to reduce potable water consumption for irrigation to minimize the
demand on limited supplies and reduce water costs.
Reduce potable water consumption for irrigation by 50% over a
theoretical baseline design for the specific region.
- Drought tolerant plants
- Drip irrigation, moisture-sensing irrigation technologies
- Recycled rainwater system
- Municipally-provided non-potable water source use
- Look to similar existing building types or typical practices
used by developers implementing water intensive landscaping to
establish a reasonable baseline.
- Campus applications may require revisions to campus standards
to allow the native/adaptive plantings. Xeriscaping may not be
applicable in all high-usage areas.
- Some native plants may not be appropriate for facilities where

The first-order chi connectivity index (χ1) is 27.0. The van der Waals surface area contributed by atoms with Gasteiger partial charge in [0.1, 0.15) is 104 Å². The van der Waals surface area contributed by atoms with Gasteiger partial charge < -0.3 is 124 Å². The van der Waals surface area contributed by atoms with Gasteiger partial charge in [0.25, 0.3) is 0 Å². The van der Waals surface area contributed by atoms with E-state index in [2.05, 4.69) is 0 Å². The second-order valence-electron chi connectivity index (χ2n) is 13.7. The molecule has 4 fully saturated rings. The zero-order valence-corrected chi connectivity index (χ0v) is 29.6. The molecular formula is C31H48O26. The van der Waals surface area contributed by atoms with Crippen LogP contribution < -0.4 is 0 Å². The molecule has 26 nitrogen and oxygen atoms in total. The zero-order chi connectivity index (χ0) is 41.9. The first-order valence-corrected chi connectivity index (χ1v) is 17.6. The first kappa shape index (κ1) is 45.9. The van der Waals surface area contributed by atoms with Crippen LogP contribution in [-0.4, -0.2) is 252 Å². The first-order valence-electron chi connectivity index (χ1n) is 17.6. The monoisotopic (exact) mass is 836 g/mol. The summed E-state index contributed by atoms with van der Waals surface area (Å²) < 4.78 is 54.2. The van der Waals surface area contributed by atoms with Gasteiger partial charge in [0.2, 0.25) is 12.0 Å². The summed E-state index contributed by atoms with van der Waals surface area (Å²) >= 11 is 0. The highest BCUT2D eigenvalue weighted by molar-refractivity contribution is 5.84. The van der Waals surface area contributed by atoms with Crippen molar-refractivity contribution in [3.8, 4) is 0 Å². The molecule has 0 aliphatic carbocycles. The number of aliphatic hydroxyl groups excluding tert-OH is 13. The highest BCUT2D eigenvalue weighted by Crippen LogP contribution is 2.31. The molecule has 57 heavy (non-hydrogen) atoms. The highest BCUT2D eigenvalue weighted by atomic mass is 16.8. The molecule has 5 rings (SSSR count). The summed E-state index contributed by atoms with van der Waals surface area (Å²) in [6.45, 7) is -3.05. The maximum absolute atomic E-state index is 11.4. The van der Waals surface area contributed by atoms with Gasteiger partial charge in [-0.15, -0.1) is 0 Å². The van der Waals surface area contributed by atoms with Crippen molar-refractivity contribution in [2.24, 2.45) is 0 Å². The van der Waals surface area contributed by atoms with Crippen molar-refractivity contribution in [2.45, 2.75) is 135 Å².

allergies or compromised immune systems are of primary
- Non-potable water systems (untreated irrigation water) may be
prone to problems with mineral deposits in irrigation piping and
- Over 400 water recycling plants are currently built or under
construction throughout California . Projects should check with the
local city water department for municipally provided non-potable
- 79% of all California LEED Certified projects achieved this
credit for LEED v2.1.
Case Studies: Public Agency Demonstrates Resource Efficiency
Through Innovative Design
Case Studies: An Integrated Campus Benefits From Its Desert
Case Studies: Multi-Agency Library Benefits from Daylighting
Case Studies: Teaming
Up with Nature
Thinking Outside the Box
Design Briefs: Design
For Your Climate